HERALBONY's Mission: Changing Society with the Art of Artists with Disabilities (Part 1)

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With its mission of "Let Out Your Exceptionality," this company seeks to break down barriers of prejudice and accepted societal practice. Learn how one company uses art to launch a society-changing movement.
Left: Fumito Matsuda
Representative Director and Vice President. Lives in Iwate prefecture. After assisting with disaster reconstruction at a construction company, he founded HERALBONY with his brother. He is the older of the twins and oversees sales.
Middle: Shota Matsuda
Takaya and Fumito's older brother by four years. He was the catalyst for the establishment of HERALBONY.
Right: Takaya Matsuda
President and CEO. Lives in Tokyo. After working as a planner for Kundō Koyama's planning company Orange & Partners, he became independent. He is the younger of the twins and oversees HERALBONY's creative aspects.

Bags, ties, and umbrellas filled with colorful dots and geometric patterns so powerful that they seem to jump into your eyes; paintings that burst with overwhelming energy and dynamism--these are the products and artworks developed and sold by the company HERALBONY.

HERALBONY collaborates with a variety of companies and fields, including JR East and the specialty store TOMORROWLAND, to share the artistic creations of persons with disabilities. They discover the works of artists with disabilities who are unknown despite their talent and share those works with the world. This is not welfare. It is real artwork, properly evaluated, and properly priced. The goal of the "experimental welfare unit" HERALBONY is to realize a society that one can feel excited to live in.

The new business is run by the twin brothers Takaya and Fumito Matsuda, winners of the Forbes 30 UNDER 30 JAPAN award. The company has its headquarters in Iwate and a base in Tokyo. Tokyo is a broad-minded place where they can test the experimental aspects of their art. Fumito lives in Iwate and Takaya lives in Tokyo. They collaborate with their colleagues in various fields to produce exciting creations. HERALBONY is spearheading a new movement--a movement that rethinks what it means to be a person with a disability.

Truly good works--shared to the world with excitement

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Limited production neckties that sell for over ¥20,000 per tie.

During his second year as a working adult, Takaya was contacted by his mother. "There are some wonderful works of art, so you should definitely check them out," she told him. Upon visiting Lumbini Art Museum in Iwate prefecture, Takaya was astonished. The museum exhibits work by artists with intellectual disabilities.

"I genuinely thought they were wonderful works, and the thought of sharing them more with the world excites me," says Takaya. He immediately called Fumito, who was working for a major construction company in Iwate. After sharing his ideas, the duo immediately went to work.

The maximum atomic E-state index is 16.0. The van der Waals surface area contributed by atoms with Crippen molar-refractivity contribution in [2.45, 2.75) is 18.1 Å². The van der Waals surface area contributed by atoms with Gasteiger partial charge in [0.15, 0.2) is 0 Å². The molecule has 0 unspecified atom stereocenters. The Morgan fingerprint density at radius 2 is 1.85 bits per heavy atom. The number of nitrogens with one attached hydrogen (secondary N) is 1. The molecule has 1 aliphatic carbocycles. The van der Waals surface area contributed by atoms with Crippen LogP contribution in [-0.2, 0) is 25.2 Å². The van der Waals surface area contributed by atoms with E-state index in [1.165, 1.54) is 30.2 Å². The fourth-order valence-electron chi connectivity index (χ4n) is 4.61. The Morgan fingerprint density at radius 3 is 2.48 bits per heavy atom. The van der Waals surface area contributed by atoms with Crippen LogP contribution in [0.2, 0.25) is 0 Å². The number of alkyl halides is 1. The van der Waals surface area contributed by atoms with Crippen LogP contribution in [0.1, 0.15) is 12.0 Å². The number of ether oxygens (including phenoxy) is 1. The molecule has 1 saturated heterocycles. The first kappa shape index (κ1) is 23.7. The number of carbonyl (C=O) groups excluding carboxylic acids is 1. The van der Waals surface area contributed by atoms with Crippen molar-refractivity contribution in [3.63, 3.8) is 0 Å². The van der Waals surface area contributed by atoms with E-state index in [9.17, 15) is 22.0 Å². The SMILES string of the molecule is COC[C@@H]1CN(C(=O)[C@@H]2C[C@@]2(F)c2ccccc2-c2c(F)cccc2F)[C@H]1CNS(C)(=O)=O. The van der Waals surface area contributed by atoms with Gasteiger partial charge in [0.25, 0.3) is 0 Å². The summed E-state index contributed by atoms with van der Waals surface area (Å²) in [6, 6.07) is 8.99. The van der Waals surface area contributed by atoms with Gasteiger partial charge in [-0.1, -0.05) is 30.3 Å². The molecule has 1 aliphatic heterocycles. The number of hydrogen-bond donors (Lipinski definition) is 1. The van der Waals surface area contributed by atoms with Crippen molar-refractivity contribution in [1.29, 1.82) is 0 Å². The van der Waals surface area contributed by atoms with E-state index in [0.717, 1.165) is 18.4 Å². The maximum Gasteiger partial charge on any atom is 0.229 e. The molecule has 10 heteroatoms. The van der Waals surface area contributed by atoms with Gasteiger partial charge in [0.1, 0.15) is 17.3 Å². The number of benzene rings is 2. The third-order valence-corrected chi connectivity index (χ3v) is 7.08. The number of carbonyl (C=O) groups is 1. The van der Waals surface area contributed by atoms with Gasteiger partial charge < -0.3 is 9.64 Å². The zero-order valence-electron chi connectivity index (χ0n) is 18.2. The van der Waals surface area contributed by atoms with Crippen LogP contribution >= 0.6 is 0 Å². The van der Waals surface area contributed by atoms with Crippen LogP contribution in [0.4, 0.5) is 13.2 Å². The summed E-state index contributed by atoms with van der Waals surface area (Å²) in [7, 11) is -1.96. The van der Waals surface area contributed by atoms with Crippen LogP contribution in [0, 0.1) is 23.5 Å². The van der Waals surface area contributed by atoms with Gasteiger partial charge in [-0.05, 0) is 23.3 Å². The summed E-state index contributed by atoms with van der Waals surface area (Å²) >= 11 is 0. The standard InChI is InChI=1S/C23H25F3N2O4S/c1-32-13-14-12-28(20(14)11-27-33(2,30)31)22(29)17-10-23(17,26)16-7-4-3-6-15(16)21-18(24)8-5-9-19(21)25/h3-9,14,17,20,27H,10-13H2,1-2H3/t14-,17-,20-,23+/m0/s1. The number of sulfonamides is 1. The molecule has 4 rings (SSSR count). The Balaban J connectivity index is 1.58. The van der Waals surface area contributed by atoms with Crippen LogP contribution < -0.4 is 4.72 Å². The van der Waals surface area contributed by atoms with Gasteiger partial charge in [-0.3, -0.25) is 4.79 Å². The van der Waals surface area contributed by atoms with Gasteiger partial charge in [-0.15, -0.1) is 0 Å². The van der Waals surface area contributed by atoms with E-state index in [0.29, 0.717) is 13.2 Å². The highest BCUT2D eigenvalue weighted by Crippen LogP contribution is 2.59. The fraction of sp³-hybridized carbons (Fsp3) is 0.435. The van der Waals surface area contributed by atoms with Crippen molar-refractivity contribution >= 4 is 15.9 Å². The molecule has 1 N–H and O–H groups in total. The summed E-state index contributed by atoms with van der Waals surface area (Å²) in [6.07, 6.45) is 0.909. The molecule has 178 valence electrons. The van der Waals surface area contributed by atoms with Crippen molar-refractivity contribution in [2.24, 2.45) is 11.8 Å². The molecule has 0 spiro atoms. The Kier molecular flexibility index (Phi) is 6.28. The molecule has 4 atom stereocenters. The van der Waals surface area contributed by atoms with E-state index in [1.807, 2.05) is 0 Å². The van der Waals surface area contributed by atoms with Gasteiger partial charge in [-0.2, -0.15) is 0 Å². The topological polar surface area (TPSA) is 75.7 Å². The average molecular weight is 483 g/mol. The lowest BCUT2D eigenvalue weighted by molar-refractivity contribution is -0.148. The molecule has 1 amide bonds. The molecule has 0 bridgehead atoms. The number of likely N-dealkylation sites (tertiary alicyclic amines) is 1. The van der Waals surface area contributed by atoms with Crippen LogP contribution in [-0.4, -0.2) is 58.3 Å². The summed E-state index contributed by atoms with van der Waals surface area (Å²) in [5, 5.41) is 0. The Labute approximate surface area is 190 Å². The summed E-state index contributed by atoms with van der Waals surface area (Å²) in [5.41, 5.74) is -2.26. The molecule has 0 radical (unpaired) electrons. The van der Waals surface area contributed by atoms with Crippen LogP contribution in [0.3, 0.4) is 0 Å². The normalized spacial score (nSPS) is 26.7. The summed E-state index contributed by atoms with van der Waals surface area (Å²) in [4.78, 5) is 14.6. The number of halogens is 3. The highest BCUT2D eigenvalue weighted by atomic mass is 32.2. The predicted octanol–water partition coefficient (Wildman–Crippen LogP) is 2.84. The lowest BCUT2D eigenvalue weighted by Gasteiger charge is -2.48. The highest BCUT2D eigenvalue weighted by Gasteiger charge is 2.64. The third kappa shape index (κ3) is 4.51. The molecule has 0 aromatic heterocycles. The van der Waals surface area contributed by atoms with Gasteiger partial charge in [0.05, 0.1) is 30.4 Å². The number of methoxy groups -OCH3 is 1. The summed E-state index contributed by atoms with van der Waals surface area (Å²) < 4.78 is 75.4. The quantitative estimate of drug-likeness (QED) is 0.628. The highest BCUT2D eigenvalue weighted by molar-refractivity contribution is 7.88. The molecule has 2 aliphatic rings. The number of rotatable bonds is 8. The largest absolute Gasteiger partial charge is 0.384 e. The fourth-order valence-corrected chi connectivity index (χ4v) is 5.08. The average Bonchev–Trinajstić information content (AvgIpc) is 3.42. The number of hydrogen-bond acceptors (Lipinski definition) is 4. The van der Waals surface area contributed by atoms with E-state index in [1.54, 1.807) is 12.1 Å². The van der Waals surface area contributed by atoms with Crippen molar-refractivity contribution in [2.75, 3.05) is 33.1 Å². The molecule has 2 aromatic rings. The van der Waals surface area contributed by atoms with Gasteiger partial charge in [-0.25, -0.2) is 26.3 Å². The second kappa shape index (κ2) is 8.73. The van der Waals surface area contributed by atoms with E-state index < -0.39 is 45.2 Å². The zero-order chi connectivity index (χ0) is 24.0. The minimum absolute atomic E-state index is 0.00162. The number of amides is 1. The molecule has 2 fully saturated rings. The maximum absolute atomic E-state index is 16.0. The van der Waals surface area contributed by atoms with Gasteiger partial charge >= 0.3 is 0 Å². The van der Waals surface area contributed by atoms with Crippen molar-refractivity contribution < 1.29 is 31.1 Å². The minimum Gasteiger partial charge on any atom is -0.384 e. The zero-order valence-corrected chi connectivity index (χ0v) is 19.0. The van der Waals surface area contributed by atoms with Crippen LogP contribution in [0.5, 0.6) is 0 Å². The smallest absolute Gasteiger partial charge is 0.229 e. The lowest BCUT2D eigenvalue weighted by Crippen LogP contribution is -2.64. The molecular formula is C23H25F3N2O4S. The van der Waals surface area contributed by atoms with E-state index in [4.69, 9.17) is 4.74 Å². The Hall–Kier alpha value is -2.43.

"It was not about whether or not the product would sell. We wanted to share something with the world, something of the highest design and artistic quality." In collaboration with GINZA TAYA, a men's clothing shop established in 1905, the brothers produced neckties in limited quantities with a price point of over ¥20,000 per tie. The ties sold out quickly and became a sensation. Some of the artists' families were surprised by the confident pricing, but the brothers focused on delivering the works as appropriately priced, quality art products.

"It's not fair pricing to say, 'This was made by a person with disability' and put a low price on something. We communicate fully with artists, their families, and welfare facility staff before signing contracts, and sell products fairly. The profits go back to those involved: from several tens to hundreds of thousands of yen. We work with them as artists, and only contract with what we genuinely see as good works."

Creating a society that respects people with disabilities

The brothers say that awareness of HERALBONY has grown, and they now receive more introductions and inquiries about artists and their works. However, they only sign contracts with about 5% of inquiries they receive this way. "It is important that, through these works and our company activities, we realize a society that respects people with disabilities. Therefore, we do not take all works from persons with disabilities and group them together on a single level. Our ultimate goal is the happiness of those involved. To that end, the first step is to change how society thinks, and this is why it is so important to select only things we can recommend with confidence." (Fumito)

Before signing a contract, they visit the artists many times, carefully building relationships with the artists, their families, and welfare facility staff. "We sometimes sign contracts with those with severe disabilities. Some of them don't understand money very well. That's why it's important to have things confirmed by each of the three parties of the creator, their family, and the welfare facility. Then, their works are made into a finished product, and we bring that to the creator and have them look at it. Even if they don't understand everything fully, it seems that if we keep trying to communicate with them, they will realize something fun is happening." (Fumito)

HERALBONY's repeated efforts towards meeting, discussing, and promoting understanding with the artists, their families, and welfare facility staff are what allow strong relationships of trust to develop. Perhaps their efforts are noticed by creators and business collaborators, transforming into a force that moves people to action.

Read more on: HERALBONY's Mission: Changing Society with the Art of Artists with Disabilities (Part 2)

Interview and text: Midori Iwanabe, Photography: HERALBONY